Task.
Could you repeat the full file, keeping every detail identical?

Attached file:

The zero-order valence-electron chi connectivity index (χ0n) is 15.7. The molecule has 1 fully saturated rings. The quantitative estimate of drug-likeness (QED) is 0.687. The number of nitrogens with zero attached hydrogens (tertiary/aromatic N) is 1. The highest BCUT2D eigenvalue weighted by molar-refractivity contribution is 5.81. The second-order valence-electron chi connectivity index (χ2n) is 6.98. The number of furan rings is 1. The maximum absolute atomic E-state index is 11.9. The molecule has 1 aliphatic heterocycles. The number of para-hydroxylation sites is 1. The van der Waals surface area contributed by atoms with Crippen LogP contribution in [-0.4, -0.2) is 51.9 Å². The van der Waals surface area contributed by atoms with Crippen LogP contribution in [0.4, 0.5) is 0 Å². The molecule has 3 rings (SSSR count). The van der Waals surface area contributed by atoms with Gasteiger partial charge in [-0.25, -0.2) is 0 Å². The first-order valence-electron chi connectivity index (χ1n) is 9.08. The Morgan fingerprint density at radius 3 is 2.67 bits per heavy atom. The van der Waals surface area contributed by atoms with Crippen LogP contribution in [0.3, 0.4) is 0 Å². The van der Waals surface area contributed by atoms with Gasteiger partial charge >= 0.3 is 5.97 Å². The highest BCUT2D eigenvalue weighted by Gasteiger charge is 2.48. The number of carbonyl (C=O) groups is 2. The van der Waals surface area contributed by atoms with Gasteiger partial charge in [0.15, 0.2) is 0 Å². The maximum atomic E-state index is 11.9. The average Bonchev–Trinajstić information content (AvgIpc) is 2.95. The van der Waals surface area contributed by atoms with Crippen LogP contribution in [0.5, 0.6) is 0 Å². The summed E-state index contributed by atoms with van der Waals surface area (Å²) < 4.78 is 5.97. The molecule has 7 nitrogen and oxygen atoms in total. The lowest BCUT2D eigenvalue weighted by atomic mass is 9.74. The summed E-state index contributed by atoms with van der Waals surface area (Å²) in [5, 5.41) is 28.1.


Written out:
The zero-order valence-electron chi connectivity index (χ0n) is 15.7. The molecule has 1 fully saturated rings. The quantitative estimate of drug-likeness (QED) is 0.687. The number of nitrogens with zero attached hydrogens (tertiary/aromatic N) is 1. The highest BCUT2D eigenvalue weighted by molar-refractivity contribution is 5.81. The second-order valence-electron chi connectivity index (χ2n) is 6.98. The number of furan rings is 1. The maximum absolute atomic E-state index is 11.9. The molecule has 1 aliphatic heterocycles. The number of para-hydroxylation sites is 1. The van der Waals surface area contributed by atoms with Crippen LogP contribution in [-0.4, -0.2) is 51.9 Å². The van der Waals surface area contributed by atoms with Crippen LogP contribution in [0.4, 0.5) is 0 Å². The molecule has 3 rings (SSSR count). The van der Waals surface area contributed by atoms with Gasteiger partial charge in [-0.25, -0.2) is 0 Å². The first-order valence-electron chi connectivity index (χ1n) is 9.08. The Morgan fingerprint density at radius 3 is 2.67 bits per heavy atom. The van der Waals surface area contributed by atoms with Crippen LogP contribution in [0.3, 0.4) is 0 Å². The van der Waals surface area contributed by atoms with Gasteiger partial charge >= 0.3 is 5.97 Å². The highest BCUT2D eigenvalue weighted by Gasteiger charge is 2.48. The number of carbonyl (C=O) groups is 2. The van der Waals surface area contributed by atoms with Gasteiger partial charge in [0.15, 0.2) is 0 Å². The maximum atomic E-state index is 11.9. The average Bonchev–Trinajstić information content (AvgIpc) is 2.95. The van der Waals surface area contributed by atoms with Crippen LogP contribution in [0.5, 0.6) is 0 Å². The summed E-state index contributed by atoms with van der Waals surface area (Å²) < 4.78 is 5.97. The molecule has 7 nitrogen and oxygen atoms in total. The lowest BCUT2D eigenvalue weighted by atomic mass is 9.74. The summed E-state index contributed by atoms with van der Waals surface area (Å²) in [5, 5.41) is 28.1.